The evenness of touch sparkled, but special emphases were not ignored. There's a left-hand line as the second-movement melody unfolds that, in this performance, had an uncanny richness of tone, as if a master baritone were singing it. The excitement of the "Allegro Marziale animato" was introduced with masterly suspense, and the thrills of that finale seemed truly earned by the "intense sensitivity" the pianist had displayed previously. This was not adventitious excitement applied out of nowhere; it had been present, thanks to Davidman's acuity and interpretive elan, from the start. All told, and given the simpatico accompaniment and the orchestration's brilliant variety, this was one of the best concerto performances I've heard in recent years.

No, I'm not going to advocate for Davidman as rightful winner of the Christel DeHaan Classical Fellowship to be announced this afternoon. I'm a little wary of musical competitions, though this one is well-run and, as a music journalist, I've been appreciative of their publicity value: they attract audiences, they attract money. May the excellence of these five young pianists in this showcase usher in significant careers all around; they deserve to be heard.

Of the rest of Saturday's program, I'll admit to a long-standing regard for the Beethoven Fourth as my favorite. Dominic Cheli's performance of the G Major's first movement opened with a thorough gentleness that was matched by the orchestra's response. I was impressed by his shapely legato touch and his apparent acknowledgment that this work foreshadows the romantic century, especially in the solo concerto form. Cheli's cadenza seemed to encompass all sides of the music, with some detectable, idiomatic  enlargement of one of Beethoven's versions.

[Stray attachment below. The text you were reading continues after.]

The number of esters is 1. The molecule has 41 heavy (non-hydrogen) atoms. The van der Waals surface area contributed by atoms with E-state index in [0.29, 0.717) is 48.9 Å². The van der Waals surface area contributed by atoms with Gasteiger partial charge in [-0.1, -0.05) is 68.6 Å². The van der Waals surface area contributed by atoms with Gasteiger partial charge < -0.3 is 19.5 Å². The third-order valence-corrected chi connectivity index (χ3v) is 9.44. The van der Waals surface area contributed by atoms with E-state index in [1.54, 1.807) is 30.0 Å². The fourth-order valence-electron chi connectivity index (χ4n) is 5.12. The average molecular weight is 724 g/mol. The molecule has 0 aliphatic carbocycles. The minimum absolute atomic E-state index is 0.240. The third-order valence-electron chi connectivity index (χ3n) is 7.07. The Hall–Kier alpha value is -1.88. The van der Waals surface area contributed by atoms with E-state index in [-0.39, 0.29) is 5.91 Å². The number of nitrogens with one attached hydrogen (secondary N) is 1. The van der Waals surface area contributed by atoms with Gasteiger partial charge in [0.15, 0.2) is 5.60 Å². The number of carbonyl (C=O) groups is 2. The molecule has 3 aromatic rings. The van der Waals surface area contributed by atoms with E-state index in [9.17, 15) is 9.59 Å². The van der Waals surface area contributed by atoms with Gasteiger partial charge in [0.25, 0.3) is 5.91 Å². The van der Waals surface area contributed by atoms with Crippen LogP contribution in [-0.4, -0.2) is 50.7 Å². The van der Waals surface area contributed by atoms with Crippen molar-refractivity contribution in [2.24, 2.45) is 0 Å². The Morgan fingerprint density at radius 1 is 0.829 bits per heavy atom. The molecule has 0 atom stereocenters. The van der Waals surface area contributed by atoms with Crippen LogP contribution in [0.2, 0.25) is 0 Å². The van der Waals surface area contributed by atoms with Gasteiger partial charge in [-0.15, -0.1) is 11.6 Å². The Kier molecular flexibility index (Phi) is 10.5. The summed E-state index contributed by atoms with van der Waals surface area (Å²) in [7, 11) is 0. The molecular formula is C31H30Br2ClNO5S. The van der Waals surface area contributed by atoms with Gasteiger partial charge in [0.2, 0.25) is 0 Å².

Beethoven's C minor concerto, the Third, is suffused with the earnestness of middle Beethoven. It might not have been to all tastes that Mackenzie Melemed, with his spidery touch and nimbleness of phrasing, brought out the lightness of the solo writing, loading most of seriousness onto the cadenza. I found this well-founded, mood-lifting approach a relief, partly because the Third is my next-to-least favorite of Beethoven's mighty five. 

Yes, the "Emperor" is the beast in the room. It received a respectful, appropriately insightful account of the solo role by Sahun Sam Hong. Still, this masterpiece rubs me the wrong way, partly because its greatness absorbs all interpreters and even beats down admiring listeners. Individuality of expression from the piano and the robustness characteristic of the orchestra accompaniment add up to an excruciatingly detailed landscape painting. 

Tolstoy, like Beethoven, painted on huge canvas.

Putting one's concerto all into this one mighty movement subsumes just about every interpretation. It's as if the philosophical and historical position of the E-flat concerto both props up the individual and sets him firmly into a huge context that's larger than any one pianist — or any one of us, frankly. That makes this work worthy of its nickname, but it's not an ideal contest piece, despite Hong's evident commitment to it. 

The "Emperor" could be regarded as the "War and Peace" of piano concertos. It doesn't matter whether you're Napoleon (central to the generation of both works) or Prince Vasily or a foot soldier. As Tolstoy implied, a  remote, all-powerful god is in charge. In this concerto, Beethoven is that controlling yet oddly remote deity. We are accustomed to looking up to him in such a position. So, in the best sense of reviving the concert scene, exposure to three of his concerto first movements in the contest's final round is not regrettable, despite my imperial reservations.